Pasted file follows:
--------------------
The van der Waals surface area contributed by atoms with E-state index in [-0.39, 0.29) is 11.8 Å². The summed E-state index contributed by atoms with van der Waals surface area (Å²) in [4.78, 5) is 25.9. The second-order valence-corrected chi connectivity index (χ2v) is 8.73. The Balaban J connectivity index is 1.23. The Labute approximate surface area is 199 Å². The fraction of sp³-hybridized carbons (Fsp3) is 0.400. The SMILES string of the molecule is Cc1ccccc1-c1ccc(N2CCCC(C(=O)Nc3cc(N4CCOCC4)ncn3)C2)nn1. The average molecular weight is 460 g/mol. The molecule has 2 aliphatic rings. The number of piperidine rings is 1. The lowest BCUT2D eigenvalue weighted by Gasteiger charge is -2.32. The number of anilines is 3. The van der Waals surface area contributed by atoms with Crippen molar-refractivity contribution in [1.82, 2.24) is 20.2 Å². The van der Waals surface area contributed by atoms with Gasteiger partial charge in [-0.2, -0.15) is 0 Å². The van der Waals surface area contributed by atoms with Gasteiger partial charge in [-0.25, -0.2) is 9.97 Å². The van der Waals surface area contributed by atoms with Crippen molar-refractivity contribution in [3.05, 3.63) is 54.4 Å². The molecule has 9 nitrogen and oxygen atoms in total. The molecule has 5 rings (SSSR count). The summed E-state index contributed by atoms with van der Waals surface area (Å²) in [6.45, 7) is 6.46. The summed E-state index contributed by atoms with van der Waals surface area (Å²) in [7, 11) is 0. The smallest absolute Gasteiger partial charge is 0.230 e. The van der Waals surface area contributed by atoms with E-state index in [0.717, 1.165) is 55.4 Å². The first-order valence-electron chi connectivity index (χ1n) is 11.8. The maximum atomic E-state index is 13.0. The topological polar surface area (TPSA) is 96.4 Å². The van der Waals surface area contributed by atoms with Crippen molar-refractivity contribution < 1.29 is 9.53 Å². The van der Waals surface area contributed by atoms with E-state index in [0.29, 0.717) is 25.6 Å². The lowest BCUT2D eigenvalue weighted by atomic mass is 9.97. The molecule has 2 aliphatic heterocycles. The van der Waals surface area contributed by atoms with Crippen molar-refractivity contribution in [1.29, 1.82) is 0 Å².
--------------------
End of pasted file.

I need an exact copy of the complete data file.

The van der Waals surface area contributed by atoms with E-state index in [-0.39, 0.29) is 11.8 Å². The summed E-state index contributed by atoms with van der Waals surface area (Å²) in [4.78, 5) is 25.9. The second-order valence-corrected chi connectivity index (χ2v) is 8.73. The Balaban J connectivity index is 1.23. The Labute approximate surface area is 199 Å². The fraction of sp³-hybridized carbons (Fsp3) is 0.400. The SMILES string of the molecule is Cc1ccccc1-c1ccc(N2CCCC(C(=O)Nc3cc(N4CCOCC4)ncn3)C2)nn1. The average molecular weight is 460 g/mol. The molecule has 2 aliphatic rings. The number of piperidine rings is 1. The lowest BCUT2D eigenvalue weighted by Gasteiger charge is -2.32. The number of anilines is 3. The van der Waals surface area contributed by atoms with Crippen molar-refractivity contribution in [1.82, 2.24) is 20.2 Å². The van der Waals surface area contributed by atoms with Gasteiger partial charge in [-0.2, -0.15) is 0 Å². The van der Waals surface area contributed by atoms with Gasteiger partial charge in [-0.25, -0.2) is 9.97 Å². The van der Waals surface area contributed by atoms with Crippen molar-refractivity contribution in [3.05, 3.63) is 54.4 Å². The molecule has 9 nitrogen and oxygen atoms in total. The molecule has 5 rings (SSSR count). The summed E-state index contributed by atoms with van der Waals surface area (Å²) in [6.45, 7) is 6.46. The summed E-state index contributed by atoms with van der Waals surface area (Å²) in [7, 11) is 0. The smallest absolute Gasteiger partial charge is 0.230 e. The van der Waals surface area contributed by atoms with E-state index in [0.717, 1.165) is 55.4 Å². The first-order valence-electron chi connectivity index (χ1n) is 11.8. The maximum atomic E-state index is 13.0. The topological polar surface area (TPSA) is 96.4 Å². The van der Waals surface area contributed by atoms with Crippen molar-refractivity contribution < 1.29 is 9.53 Å². The van der Waals surface area contributed by atoms with E-state index in [0.29, 0.717) is 25.6 Å². The lowest BCUT2D eigenvalue weighted by atomic mass is 9.97. The molecule has 2 aliphatic heterocycles. The van der Waals surface area contributed by atoms with Crippen molar-refractivity contribution in [1.29, 1.82) is 0 Å².